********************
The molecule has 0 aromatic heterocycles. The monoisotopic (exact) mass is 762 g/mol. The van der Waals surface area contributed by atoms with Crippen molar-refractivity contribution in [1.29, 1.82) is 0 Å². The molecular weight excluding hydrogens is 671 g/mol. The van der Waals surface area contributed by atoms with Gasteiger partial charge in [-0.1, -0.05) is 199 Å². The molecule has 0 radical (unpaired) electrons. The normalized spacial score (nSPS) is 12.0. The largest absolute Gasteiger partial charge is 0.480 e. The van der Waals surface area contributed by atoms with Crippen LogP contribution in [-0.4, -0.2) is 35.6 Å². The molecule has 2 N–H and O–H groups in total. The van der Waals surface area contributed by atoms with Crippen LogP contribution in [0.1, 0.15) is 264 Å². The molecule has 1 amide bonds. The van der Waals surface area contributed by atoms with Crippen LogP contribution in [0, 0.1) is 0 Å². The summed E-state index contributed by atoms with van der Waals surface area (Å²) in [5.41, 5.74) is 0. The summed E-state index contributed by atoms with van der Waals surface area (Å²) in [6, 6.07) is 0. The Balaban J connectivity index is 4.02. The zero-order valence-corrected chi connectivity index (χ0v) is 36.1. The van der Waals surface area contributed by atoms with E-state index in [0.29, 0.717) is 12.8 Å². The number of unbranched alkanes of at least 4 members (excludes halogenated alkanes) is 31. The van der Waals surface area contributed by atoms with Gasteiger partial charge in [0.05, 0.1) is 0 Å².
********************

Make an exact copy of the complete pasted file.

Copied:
The molecule has 0 aromatic heterocycles. The monoisotopic (exact) mass is 762 g/mol. The van der Waals surface area contributed by atoms with Crippen molar-refractivity contribution in [1.29, 1.82) is 0 Å². The molecular weight excluding hydrogens is 671 g/mol. The van der Waals surface area contributed by atoms with Gasteiger partial charge in [-0.1, -0.05) is 199 Å². The molecule has 0 radical (unpaired) electrons. The normalized spacial score (nSPS) is 12.0. The largest absolute Gasteiger partial charge is 0.480 e. The van der Waals surface area contributed by atoms with Crippen LogP contribution in [-0.4, -0.2) is 35.6 Å². The molecule has 2 N–H and O–H groups in total. The van der Waals surface area contributed by atoms with Crippen LogP contribution in [0.1, 0.15) is 264 Å². The molecule has 1 amide bonds. The van der Waals surface area contributed by atoms with Crippen LogP contribution in [0, 0.1) is 0 Å². The summed E-state index contributed by atoms with van der Waals surface area (Å²) in [5.41, 5.74) is 0. The summed E-state index contributed by atoms with van der Waals surface area (Å²) in [6, 6.07) is 0. The Balaban J connectivity index is 4.02. The zero-order valence-corrected chi connectivity index (χ0v) is 36.1. The van der Waals surface area contributed by atoms with E-state index in [0.29, 0.717) is 12.8 Å². The number of unbranched alkanes of at least 4 members (excludes halogenated alkanes) is 31. The van der Waals surface area contributed by atoms with Gasteiger partial charge in [0.05, 0.1) is 0 Å².